February 13, 2020 | News | No Comments
Cal State San Marcos announced Wednesday that two key executives have left the university, the interim provost has resigned his position, and the dean of graduate studies is on administrative leave.
The changes come as the California State University system is preparing to release an audit that examines how and why top CSUSM officials used university funds for first-class flights and five-star hotels, exceeding spending limits.
The spending also has drawn the ire of CSUSM President Ellen Neufeldt, who said in a public address last week, “I need you to know that this is unacceptable, and this is not what we are about.
“Moving forward, we are hitting the reset button on our cultural drift.”
The university said Wednesday that Mike Schroder, the dean of extended learning, and Beth Schroder, the senior director of philanthropy, are no longer with the university.
The campus also said that Kamel Hadded, the school’s interim provost, has resigned that position and will go on academic retreat before returning to the faculty next fall. Additionally, Wesley Shultz, the dean of graduate studies, is now on administrative leave, the university said.
“Due to privacy concerns, I’m not able to go into the details surrounding these personnel actions,” Margaret Chantung, associate vice president/communications, said in a statement to the San Diego Union-Tribune. “However, we do expect the CSU Audit and Advisory Services investigation to be made public by the end of the week.”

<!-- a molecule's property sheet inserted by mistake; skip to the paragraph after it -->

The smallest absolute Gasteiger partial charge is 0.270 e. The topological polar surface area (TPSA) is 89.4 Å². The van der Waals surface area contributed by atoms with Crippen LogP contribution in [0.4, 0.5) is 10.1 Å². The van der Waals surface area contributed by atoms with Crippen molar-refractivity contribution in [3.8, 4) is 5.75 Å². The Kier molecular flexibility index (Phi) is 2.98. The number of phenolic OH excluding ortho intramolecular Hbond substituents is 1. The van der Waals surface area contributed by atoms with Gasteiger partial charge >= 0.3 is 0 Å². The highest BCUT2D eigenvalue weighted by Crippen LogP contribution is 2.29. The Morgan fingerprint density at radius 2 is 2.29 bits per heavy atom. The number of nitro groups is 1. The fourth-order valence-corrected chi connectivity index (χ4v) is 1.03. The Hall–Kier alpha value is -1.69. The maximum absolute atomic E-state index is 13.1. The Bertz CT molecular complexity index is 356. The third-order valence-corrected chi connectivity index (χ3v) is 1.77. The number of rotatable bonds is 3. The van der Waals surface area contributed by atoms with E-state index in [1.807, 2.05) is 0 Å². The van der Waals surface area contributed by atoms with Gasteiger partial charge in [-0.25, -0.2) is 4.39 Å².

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Neufeldt could not be reached for comment.
The controversy began in June 2019 after CSUSM received an anonymous tip that one of the school’s executives had engaged in excessive spending.
Neufeldt took office a month later and launched an audit, which led to a larger CSU audit that will be released this week.
The Union-Tribune Watchdog team undertook an investigation in 2019 that revealed questionable spending by CSUSM officials, including Schroder. Documents showed that he had taken chauffeured limousine rides, booked luxury resort stays and purchased expensive meals, including a $110 steak.
The U-T investigation also raised questions about spending by Karen Haynes, the university’s former president. Among other things, Kaynes used university funds for a $760-a-night luxury hotel stay, as well as expensive food and wine.
The investigation also showed that Haynes spent $731 to pay for a chauffeured sedan ride to and from Los Angeles International Airport for an education trip to South Africa in 2018.
Neufeldt addressed the spending issue last Thursday in a public speech, announcing that the school was updating its travel policies and guidelines to prevent potential abuse of travel funds.
“I have to openly acknowledge that there have been a few instances that can’t be excused as mere clerical oversight,“ Neufeldt said.
“We are seeing trends where travelers frequently purchase upgraded airfare or select hotels where the lodging costs exceed the maximum rates. In some rare cases, I’ve seen things that are simply inexcusable.”
San Diego Union-Tribune reporters Jeff McDonald and Morgan Cook contributed to this report.